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11 Sep 2015
About this capture

September 11, 2015
STEVEN A. COOK
Steven A. Cook is the Hasib J. Sabbagh Senior Fellow for Middle East Studies at the Council on Foreign Relations. He is the author of The Struggle for Egypt: From Nasser to Tahrir Square and Ruling but not Governing: The Military and Political Development in Egypt, Algeria, and Turkey. He has written for the New York Times, Washington Post, Wall Street Journal, Financial Times, Weekly Standard, Foreign Affairs, and Foreign Policy. He writes the blog, “From the Potomac to the Euphrates,” at www.cfr.org.
Washington’s policy of ‘authoritarian stability’ worked for thirty years in the Middle East. Strategic relations with Hosni Mubarak helped enable the U.S. to become the predominant power in the region. But domestic opposition groups used these ties as a cudgel in their struggle against dictatorship. With the fall of Mubarak, future U.S. cooperation with Egypt must overcome a legacy of mistrust. READ MORE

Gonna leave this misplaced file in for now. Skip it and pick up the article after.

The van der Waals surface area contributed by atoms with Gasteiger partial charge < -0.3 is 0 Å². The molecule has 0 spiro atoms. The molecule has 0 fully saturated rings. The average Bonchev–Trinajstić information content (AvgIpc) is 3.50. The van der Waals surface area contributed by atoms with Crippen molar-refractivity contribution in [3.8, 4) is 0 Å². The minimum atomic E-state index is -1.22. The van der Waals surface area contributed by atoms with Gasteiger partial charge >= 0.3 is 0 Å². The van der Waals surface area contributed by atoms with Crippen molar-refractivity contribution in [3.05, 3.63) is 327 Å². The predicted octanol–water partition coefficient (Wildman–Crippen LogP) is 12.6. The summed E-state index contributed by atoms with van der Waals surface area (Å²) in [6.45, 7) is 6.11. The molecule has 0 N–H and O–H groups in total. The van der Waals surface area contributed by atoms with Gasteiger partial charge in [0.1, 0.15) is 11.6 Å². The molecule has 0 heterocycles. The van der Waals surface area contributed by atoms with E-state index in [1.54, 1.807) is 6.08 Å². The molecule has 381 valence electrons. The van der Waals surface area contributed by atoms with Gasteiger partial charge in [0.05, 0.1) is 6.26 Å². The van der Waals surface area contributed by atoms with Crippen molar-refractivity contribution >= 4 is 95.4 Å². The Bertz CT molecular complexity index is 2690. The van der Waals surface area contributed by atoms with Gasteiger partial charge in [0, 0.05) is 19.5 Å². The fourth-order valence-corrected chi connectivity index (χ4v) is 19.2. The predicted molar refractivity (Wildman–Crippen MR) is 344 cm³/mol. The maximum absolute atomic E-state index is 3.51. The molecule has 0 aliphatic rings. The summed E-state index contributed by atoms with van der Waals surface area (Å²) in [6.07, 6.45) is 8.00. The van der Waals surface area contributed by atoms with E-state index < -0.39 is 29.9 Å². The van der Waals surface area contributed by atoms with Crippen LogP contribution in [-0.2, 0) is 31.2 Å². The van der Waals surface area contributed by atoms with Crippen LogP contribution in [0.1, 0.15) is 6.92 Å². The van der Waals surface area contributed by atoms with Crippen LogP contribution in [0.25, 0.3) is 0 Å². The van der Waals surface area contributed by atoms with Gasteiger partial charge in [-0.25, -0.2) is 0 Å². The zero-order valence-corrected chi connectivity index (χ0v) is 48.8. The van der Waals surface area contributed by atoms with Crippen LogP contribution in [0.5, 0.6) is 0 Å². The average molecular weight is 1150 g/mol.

When Egyptian President Mohammed Morsi declared it his “duty” to free Omar Abdel Rahman—the man behind the 1993 bombing of the World Trade Center that killed six and injured one thousand—it was not a very auspicious beginning for relations between the United States and the ‘new’ Egypt. The U.S. Congress, particularly the delegation from the New York City area, expressed outrage. READ MORE
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